### 3.3.2 Computation of $$\frac\partial F}\partial \Delta T}$$

\left\{ \begin{aligned} \frac\partial f_{\underline{\varepsilon}^{\mathrm{el}}}}\partial \Delta T}}&=\frac\partial \Delta\underline{\varepsilon}^{\mathrm{th}}}\partial \Delta T}}=\frac\partial {\left.\underline{\varepsilon}^{\mathrm{th}}\right|_{t+\Delta\,t}}}\partial \Delta T}}= {\left(\alpha{\left({\left.T\right|_{t+\Delta\,t}}\right)}+\left.\frac\mathrm{d}\alpha}\mathrm{d}T}}\right|_{{\left.T\right|_{t+\Delta\,t}}}\,{\left({\left.T\right|_{t+\Delta\,t}}-T_{\mathrm{ref}}\right)}\right)}\,\underline{I}\\ \frac\partial f_{p}}\partial \Delta T}}&=-A\,\theta\,{\fracT_{a}}{\left.T\right|_{t+\theta\,\Delta\,t}}^{2}}}}\,\exp{\left(-{\fracT_{a}}{\left.T\right|_{t+\theta\,\Delta\,t}}}}}\right)}\,{\left({\left.\sigma_{\mathrm{eq}}\right|_{t+\theta\,\Delta\,t}}\right)}^{E} \end{aligned} \right.

∂fεᵉˡ∕∂ΔT = ...;
∂fp∕∂ΔT = ...;

### 3.3.3 Computing $$\frac\partial \underline{\sigma}}\partial \Delta\,T}$$ using getIntegrationVariablesDerivatives_T

@TangentOperatorBlock{
∂fεᵉˡ∕∂ΔT = ...;
∂fp∕∂ΔT = ...;
auto ∂Δεᵉˡ∕∂ΔT = Stensor{};
getIntegrationVariablesDerivatives_T(∂Δεᵉˡ∕∂ΔT);
const auto λ =...;
const auto μ =...;
const auto ∂λ∕∂T =...;
const auto ∂μ∕∂T =...;
const auto De = λ  ⋅ (I₂ ⊗ I₂) + 2 ⋅ μ ⋅ I₄;
const auto ∂De∕∂T = ∂λ∕∂T  ⋅ (I₂ ⊗ I₂) + 2 ⋅ ∂μ∕∂T ⋅ I₄;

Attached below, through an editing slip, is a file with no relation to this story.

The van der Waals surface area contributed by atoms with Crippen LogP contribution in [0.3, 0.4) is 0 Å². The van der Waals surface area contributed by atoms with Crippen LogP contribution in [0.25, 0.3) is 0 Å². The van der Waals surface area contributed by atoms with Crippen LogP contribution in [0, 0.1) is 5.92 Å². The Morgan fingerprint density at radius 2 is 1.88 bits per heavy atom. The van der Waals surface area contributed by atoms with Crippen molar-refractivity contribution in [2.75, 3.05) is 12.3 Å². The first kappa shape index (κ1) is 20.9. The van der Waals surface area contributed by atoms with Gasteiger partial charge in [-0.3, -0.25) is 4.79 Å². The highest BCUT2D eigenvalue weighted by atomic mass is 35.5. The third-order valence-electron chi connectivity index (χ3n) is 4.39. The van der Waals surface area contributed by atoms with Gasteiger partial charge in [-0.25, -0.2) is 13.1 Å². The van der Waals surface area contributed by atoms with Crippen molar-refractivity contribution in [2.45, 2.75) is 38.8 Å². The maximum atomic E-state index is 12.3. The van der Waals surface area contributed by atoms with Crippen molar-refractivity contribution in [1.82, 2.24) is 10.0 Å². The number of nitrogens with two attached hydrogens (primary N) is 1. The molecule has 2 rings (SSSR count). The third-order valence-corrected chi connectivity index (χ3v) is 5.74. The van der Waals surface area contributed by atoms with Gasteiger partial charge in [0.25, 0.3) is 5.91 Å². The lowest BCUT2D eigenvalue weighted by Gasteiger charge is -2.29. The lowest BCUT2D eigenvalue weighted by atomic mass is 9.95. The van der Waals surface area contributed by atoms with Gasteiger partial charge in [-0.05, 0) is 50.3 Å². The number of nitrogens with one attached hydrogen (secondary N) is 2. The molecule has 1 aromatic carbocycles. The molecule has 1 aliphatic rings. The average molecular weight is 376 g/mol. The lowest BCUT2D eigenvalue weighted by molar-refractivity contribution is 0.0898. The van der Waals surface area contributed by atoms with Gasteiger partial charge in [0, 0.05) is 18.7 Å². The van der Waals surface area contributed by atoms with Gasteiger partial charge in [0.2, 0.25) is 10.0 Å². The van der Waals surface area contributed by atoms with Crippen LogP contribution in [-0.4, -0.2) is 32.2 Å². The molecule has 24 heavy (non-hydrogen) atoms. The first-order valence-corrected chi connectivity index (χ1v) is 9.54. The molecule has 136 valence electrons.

∂σ∕∂ΔT = De ⋅ ∂Δεᵉˡ∕∂ΔT + ∂De∕∂T ⋅ εᵉˡ;
}

### 3.3.4 Computing $$\frac\partial \underline{\sigma}}\partial \Delta\,T}$$ using the block decomposition of the invert of jacobian

@TangentOperatorBlock{
const auto λ =...;
const auto μ =...;
const auto De = λ  ⋅ (I₂ ⊗ I₂) + 2 ⋅ μ ⋅ I₄;
// computation of ∂σ∕∂ΔT
∂fεᵉˡ∕∂ΔT = ...;
∂fp∕∂ΔT = ...;
const auto ∂Δεᵉˡ∕∂ΔT = -(iJ_fεᵉˡ_εᵉˡ ⋅ ∂fεᵉˡ∕∂ΔT + iJ_fεᵉˡ_p ⋅ ∂fp∕∂ΔT);
const auto ∂λ∕∂T =...;
const auto ∂μ∕∂T =...;
const auto ∂De∕∂T = ∂λ∕∂T  ⋅ (I₂ ⊗ I₂) + 2 ⋅ ∂μ∕∂T ⋅ I₄;
∂σ∕∂ΔT = De ⋅ ∂Δεᵉˡ∕∂ΔT + ∂De∕∂T ⋅ εᵉˡ;
}

1. In MFront, the integration variables refers to variables which are part of the implicit systems, i.e. variables the increments of which are the solutions of the implicit system. A state variable, declared with @StateVariable keyword, is saved from one step to the other and is automatically added to the list of integration variables. An auxiliary state variable, declared with @AuxiliaryStateVariable keyword, is also saved from one step to the other, but is not added to the list of the integration variables. The @IntegrationVariable keyword allows to append a variable to the integration variables but its value wil not be saved from one step to the other.↩︎

2. This assumes that the damage $$d$$ is the second integration variables.↩︎

3. This code uses the fact the state variables have been updated to their values at the end of the time step before the call to @TangentOperator code block.↩︎